Sheikman's creator-owned series follows the fable-like tale of a young warrior named Niko, a crack member of an elite group of bodyguards (think Jedi Knights, but with a dash of "Matrix" cool thrown in for good measure) in service to the queen of a sprawling, enormous (not to mention beautifully rendered) "Blade Runner"-esque city in the far future, and the quest that he must undertake in order to retrieve a valuable stolen item, which, in the process, leads him down a path of self-discovery and inner examination that ultimately causes him to question the very worth of the society he has so dutifully served all his life. And, in case that weren't enough, Niko also gets into a whole bunch of cool-looking sword fights along the way as well.
A whole bunch.
"I'm absolutely awful at trying to sell myself, or my work, to anybody," Sheikman modestly demurred when asked for his series' "high concept." "I think that there are a lot of very talented people working very hard to get their work to the public in the comics industry, and I'd feel very foolish 'tooting' my work over theirs.
"Other than that, I think the only thing that I can comfortably say is that I tried very hard to make 'Robotika' the best looking book that I could. The story has a lot of twists and turns and I hope folks will pick it up, flip through it, and hopefully decide to buy it. I tried to apply myself and do honest work without cutting corners and I hope that that comes through in the book.
"But, at the same time, I have noticed that a few of the reviews that I've seen online for the series thus far have labeled 'Robotika' as a comic about 'Niko fighting corrupt corporations' and simply dismissed it as a re-hash of something else. And I would just like to say this in response to that: it's been said that every story and every variation on every story has already been done (and many will say done to death). Can anyone be totally original and avoid any and all clichs? I don't think so. But I do like to think that 'Robotika' has enough twists and turns to pleasantly surprise readers and keep them off balance, and, hopefully, coming back for more at the same time.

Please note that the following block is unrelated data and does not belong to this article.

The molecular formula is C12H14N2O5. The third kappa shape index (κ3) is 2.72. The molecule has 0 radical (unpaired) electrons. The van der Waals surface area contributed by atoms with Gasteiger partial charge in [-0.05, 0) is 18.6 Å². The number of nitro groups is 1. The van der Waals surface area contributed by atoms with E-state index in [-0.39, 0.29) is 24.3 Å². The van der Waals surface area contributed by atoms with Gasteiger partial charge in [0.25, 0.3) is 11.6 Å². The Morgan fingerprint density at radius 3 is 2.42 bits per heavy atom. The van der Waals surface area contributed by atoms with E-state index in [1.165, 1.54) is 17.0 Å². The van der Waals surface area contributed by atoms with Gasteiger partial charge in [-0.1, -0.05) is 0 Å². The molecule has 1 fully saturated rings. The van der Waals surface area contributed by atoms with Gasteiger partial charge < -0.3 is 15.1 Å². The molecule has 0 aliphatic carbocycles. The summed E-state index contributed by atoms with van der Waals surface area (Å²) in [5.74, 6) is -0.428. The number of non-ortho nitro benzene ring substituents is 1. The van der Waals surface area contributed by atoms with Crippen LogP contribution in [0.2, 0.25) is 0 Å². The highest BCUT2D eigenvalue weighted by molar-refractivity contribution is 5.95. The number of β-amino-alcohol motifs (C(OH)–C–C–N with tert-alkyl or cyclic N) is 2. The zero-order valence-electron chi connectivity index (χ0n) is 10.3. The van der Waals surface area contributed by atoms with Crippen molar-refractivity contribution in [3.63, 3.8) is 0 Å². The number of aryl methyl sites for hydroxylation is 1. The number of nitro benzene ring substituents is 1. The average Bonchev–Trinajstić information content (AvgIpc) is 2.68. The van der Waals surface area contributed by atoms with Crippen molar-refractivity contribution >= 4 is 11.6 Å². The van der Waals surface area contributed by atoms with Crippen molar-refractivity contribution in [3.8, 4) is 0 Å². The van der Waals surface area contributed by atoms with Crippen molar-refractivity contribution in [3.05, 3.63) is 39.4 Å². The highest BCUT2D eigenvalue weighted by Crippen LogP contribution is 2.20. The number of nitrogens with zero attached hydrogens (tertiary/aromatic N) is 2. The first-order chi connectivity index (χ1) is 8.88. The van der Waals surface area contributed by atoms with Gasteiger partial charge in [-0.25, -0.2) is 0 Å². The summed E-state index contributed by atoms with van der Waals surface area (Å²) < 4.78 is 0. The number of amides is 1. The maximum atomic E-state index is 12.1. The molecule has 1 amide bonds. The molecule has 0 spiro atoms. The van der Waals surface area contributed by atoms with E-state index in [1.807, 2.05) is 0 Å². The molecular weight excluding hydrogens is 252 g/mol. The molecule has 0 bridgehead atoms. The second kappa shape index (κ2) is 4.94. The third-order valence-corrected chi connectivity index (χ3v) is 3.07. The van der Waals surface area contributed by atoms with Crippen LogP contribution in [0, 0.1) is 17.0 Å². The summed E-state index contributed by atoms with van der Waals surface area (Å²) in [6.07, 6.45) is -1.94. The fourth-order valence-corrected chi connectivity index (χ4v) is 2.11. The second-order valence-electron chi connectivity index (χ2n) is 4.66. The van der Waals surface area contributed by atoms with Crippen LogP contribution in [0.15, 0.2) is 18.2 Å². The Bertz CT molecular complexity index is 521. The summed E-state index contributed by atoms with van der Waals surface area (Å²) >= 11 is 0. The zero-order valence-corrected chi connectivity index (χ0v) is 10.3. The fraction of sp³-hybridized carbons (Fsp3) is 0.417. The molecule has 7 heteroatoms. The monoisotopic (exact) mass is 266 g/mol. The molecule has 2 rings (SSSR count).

"'Robotika' is not ultimately about Niko fighting big, bad corporations. Corporations are just a fact of life in 'Robotika' (just as they are a fact of life in our reality), Niko just has to live in that environment and so he comes into contact with them, but, at its heart, 'Robotika' is the story of Niko's development as a hero. So it very much follows the old 'Hero Quest,' mythic type of coming-of-age story that keeps getting told over and over again by various peoples and cultures down through the ages, but with a fresh layer of paint applied."
Even the most cursory of flips through either of "Robotika's" first two issues (issue #3 hit comic stands everywhere May 3rd) is more than enough to reveal the confidently assured pen and ink work of a master storyteller, one who's been dutifully working in the comic industry for years and years and painstakingly honing his craft on panel after panel after tiring panel -- only Alex Sheikman hasn't.
Instead, when he's not busy working on "Robotika" (which he mostly has to do nights and weekends), Sheikman spends his days employed as a full-time Instrumentation Engineer in the rotor research branch of NASA, where he helps oversee wind tunnel tests for state-of-the-art experimental helicopters.
"I'm fortunate enough to have a very exciting 'day job,'" Sheikman said. "I get to spend my days working with cutting-edge technology, and I'm learning something new all of the time. I mean, what's not to love? But at the same time -- and, I suppose, a little sadly -- my enthusiasm for my day job probably has something (probably a lot) to do with me not having enough time to produce a monthly book, but life is a balancing act, and I'm trying my very best at it."